1x has a unique feature the founders are very proud of: the photo critique . Members can submit pictures to a team of knowledgeable senior critics. Their feedback is useful, interesting and enriching even for the best of us.
Critique on the photo ”Confluence Museum – Details” submitted by François Le Rolland
I really like the shapes of this very strange building. The Confluence Museum in Lyon is an example of modern architecture, and it's a paradise for photographer.
This one is a detail of small parts made of triangles. The photo has been taken during the sunset.
This is the first time I try architecture pictures.
Senior Critic Dominic Schroeyers
If this is your first architectural picture, I can't wait to see the next ones. It is very promising.
The lines, shapes and colors almost look like a drawing.
There is one spot on the black lines which has a little glow. It catches my eye, I would try to remove it.
Another suggestion could be to squeeze and pull the picture so that a line starts in every corner. But that is not really a must. It looks also good as it is.
François Le Rolland
Thank you for your time and your feedback. I also have noticed the glow, but it's the only detail that distinguish a photograph from a drawing... I've hesitated to remove it, and finally left it..
What a pleasure to look at this masterfully composed frame, full of interesting geometric patterns, awesome color tones, added by a vivid play of light. You obviously have invested time to find the right size of frame and you achieved in post processing a result that proofs your skills in finding effectful settings to gain visual balance without loosing the viewers interest to wander in all directions within the photograph.
I have to admit that I share the idea with Dominic that this little lightspot has - although a minor - negative influence in quality. Everything else looks just perfect to me and I would not want to have a detail included that drags the eye exactly to that spot.
It is like looking at a beautiful car which has a minor damage somewhere, you want to get it repaired as soon as possible. Certainly, it is entrily up to you and it might also be a valid statement to leave a detail that differentiate it from a painting.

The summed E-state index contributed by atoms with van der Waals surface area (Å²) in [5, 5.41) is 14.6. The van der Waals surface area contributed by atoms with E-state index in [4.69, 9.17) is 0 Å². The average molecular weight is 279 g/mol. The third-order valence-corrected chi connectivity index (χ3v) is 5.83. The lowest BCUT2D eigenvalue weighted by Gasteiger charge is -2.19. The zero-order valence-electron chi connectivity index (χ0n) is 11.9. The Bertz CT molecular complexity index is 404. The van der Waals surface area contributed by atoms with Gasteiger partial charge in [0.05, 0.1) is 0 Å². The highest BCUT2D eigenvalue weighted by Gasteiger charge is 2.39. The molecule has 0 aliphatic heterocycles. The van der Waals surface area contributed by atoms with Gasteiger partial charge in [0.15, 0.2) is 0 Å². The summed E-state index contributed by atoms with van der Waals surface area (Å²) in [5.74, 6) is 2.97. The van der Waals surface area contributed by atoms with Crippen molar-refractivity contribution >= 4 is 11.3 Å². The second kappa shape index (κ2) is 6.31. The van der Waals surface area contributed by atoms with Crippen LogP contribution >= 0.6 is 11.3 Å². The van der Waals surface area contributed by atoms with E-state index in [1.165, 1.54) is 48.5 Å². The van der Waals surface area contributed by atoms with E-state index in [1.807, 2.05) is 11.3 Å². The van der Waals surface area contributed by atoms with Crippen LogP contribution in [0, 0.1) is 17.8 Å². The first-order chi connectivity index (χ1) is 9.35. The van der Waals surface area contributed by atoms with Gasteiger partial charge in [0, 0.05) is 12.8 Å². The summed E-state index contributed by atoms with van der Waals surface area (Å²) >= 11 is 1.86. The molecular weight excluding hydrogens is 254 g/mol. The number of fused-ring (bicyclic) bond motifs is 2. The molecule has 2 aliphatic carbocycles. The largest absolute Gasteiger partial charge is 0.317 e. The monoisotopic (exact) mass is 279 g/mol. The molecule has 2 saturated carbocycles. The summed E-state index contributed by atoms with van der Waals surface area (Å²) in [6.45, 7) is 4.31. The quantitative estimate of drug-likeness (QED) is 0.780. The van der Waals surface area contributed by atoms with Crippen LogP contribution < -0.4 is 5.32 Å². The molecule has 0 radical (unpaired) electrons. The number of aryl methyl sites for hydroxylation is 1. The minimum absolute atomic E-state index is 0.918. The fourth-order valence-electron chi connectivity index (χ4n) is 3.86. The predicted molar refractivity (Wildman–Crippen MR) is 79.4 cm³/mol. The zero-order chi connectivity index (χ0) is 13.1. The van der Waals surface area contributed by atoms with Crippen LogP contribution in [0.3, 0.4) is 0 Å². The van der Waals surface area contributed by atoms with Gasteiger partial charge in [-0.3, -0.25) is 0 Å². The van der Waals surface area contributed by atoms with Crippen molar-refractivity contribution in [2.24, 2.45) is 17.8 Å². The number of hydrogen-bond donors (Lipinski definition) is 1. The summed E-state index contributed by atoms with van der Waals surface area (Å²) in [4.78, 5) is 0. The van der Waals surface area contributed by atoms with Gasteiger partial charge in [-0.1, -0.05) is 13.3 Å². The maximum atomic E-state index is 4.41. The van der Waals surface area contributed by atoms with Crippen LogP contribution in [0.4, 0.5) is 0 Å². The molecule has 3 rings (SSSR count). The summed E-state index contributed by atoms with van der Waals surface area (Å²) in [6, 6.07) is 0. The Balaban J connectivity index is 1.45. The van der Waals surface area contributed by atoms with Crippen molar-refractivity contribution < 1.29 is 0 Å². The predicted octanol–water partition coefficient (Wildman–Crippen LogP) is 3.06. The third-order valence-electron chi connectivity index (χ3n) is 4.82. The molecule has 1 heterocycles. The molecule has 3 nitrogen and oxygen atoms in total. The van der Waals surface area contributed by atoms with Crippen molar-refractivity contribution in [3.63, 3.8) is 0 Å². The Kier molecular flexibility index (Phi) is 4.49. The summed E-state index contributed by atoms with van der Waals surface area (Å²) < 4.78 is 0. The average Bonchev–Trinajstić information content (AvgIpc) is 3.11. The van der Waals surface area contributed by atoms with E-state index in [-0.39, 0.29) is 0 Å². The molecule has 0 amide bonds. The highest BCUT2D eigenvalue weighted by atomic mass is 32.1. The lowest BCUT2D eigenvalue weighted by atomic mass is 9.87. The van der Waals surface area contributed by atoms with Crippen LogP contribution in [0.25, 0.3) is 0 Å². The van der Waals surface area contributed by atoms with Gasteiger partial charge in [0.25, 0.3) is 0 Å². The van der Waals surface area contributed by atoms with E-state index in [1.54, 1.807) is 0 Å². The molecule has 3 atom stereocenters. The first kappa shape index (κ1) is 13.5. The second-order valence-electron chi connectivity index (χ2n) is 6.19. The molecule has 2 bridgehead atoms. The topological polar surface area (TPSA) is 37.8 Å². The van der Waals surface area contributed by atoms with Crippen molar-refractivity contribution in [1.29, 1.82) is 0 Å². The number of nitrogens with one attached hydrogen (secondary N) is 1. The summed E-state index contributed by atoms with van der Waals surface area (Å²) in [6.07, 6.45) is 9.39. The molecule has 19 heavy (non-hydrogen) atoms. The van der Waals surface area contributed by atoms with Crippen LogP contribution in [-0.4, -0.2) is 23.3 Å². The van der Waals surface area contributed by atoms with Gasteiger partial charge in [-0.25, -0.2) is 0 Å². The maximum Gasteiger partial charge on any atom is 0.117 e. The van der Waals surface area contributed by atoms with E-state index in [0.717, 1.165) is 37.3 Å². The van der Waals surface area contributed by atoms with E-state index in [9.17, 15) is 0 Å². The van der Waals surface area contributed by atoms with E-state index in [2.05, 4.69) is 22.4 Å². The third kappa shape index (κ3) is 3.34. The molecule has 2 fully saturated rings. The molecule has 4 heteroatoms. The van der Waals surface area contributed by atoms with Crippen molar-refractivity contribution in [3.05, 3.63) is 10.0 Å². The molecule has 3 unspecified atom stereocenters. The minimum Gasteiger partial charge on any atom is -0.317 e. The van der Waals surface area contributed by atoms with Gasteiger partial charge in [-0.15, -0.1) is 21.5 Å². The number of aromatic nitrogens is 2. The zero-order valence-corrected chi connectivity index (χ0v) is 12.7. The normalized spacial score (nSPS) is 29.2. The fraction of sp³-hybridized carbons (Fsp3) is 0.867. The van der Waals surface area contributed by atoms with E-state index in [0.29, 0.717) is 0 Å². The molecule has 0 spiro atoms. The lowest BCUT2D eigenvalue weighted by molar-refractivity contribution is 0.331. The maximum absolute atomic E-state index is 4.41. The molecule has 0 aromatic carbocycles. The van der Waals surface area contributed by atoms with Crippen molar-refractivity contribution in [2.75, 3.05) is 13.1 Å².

If there is anything else you want to try, you might check what effect the flipping of the image from left to right has?
Very often people see and read from left to right, from the bottom to the top, from dark to bright. Setting the brighter patterns to the upper right might result in an even better image - just as a thought. Solid work François!
François Le Rolland
Thanks for your very detailed critique. This kind of feedback is extremely motivating for me. I will try the flip to test if it brings anything or not.
Senior Critic Lyn Hungerford
My comments are similar to those made by Dominic and I can't wait to see some more too.
This architectural image has become an abstract and the way that the light is hitting the building is making very subtle tonal differences that really add to this image.
Given the very strong accent on pattern, what is missing for me is the line at the right finishing in the corner so that the pattern has space to complete itself.
The lovely triangles at the bottom which give a nice soliditiy to the image have been cut off in the bottom right hand corner... They start being tiny but gradually grow into large triangles, for me this would have given the image a completion.
With these kind of images it is difficult to know where to begin and end, but this is where I think I would have ended it... but this often depends on your lens and the space behind you as to where you can actually shoot from.
Senior Critic Mike Kreiten
I discovered your picture in my noon break, now I'm pretty late to the thread. However, I find it especially interesting when seeing the original building. The “mocca” tones probably are reflections to either the metal panels or even glass. Lovely!
I agree with Andreas and Dominic about the bright spot. I tried to flip the image horizontally and like it more. Andreas told you why. I even found the result better when rotating the image 180 degrees, dark side up, circles from the left. And maybe you will find the missing little segment in the upper left corner!
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